What is (not) taught at Irish PG programmes?

In mid-2022, Anna Milioni and Jane Hannick, the two Diversity & Inclusion officers of the British & Irish Postgraduate Philosophy Association, decided to follow up on our research and find out how diverse are Irish PG programmes. Since the number of those is much smaller and the number of PG courses available tends to be lower, they managed to look at all of them, including a total of 58 modules from Dublin City University, Maynooth University, Trinity College Dublin, University College Cork, University College Dublin, and University of Galway. Their analysis mirrored our previous work on the British UG programmes: modules were arranged into thematic categories; those which focused on a particular philosopher had that philosopher’s background checked; and a more in-depth analysis was conducted to check how many of the modules contained a significant amount of material focused on issues related to class, colonialism, race and gender.*

In general, the data shows that the modules analysed were somewhat less ‘traditional’ than those taught at the top 10 British UG programmes of 2020-21. However, the results still fall short of what we would like to see in the discipline.

The topics

Below, you can see two graphs showing the spread of topics taught. The first focuses on more general thematic categories, in the second we divide them further into a more detailed list of sub-categories. Here are some of the most striking things to note:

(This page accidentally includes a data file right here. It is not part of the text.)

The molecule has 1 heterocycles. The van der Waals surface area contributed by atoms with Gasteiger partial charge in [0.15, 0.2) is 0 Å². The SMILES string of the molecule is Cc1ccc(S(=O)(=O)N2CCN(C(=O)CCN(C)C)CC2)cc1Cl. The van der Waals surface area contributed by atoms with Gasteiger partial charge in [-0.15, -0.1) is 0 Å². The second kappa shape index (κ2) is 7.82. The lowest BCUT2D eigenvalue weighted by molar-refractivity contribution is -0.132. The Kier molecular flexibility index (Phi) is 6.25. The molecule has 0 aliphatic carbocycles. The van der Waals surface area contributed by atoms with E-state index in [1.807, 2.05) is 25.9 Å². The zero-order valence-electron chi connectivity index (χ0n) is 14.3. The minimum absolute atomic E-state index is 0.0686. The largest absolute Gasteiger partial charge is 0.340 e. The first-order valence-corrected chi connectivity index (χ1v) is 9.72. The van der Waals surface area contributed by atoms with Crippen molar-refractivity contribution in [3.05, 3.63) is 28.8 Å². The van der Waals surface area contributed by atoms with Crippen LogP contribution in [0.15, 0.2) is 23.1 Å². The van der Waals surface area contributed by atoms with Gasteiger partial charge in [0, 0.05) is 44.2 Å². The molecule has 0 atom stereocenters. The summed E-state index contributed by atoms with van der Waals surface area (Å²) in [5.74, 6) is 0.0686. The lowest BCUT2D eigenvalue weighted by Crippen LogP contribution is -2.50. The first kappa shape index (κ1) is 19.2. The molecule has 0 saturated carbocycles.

• Only 1.7% of all modules focus on any of the four broad topics of class, colonialism, race or gender.
    • This includes two modules, one of which partially focused on feminist philosophy, the other on professional ethics.
  • More than 11% of all modules focus on any philosophical tradition other than the Western Analytic tradition.
    • However, more than three quarters focus on other traditions of European origin.
    • Not a single module focuses on Native American, African, or Islamic philosophy.

The content

Following the same methods we used in the analysis of the British UG modules, we investigated whether modules which were not explicitly devoted to the broad category of class, colonialism, gender and race, nevertheless contain a significant amount of content tackling those issues. As before, we used three labels describing the amount of such content:

  • Minimal or none – the module contains no such content, or only token content appears in the last week of teaching
  • Some – at least one non-token lecture is substantially focused on such content
  • Significant- at least 30% of the module is devoted to such content.

As you can see on the following graph, the proportion of modules which have at least some content related to class, colonialism, gender and race, is much higher than in the UG modules from the top 10 British departments. Over a quarter of all modules had at least some such content.

The thinkers

15 of the 58 modules we analysed focused on the work of one or more specific philosophers. We wanted to check who those philosophers were and what were those modules about.

After the shock of finding that exactly 100% were devoted to white men at top 10 British UG programmes, we were happy to find that at least some of the Irish PG modules looked at the work of non-white men (in particular, Japanese philosophers), and women (including one module devoted to Stein, and another partially devoted to modern feminist philosophers).

* All of the syllabi were for the academic year of 2021/22.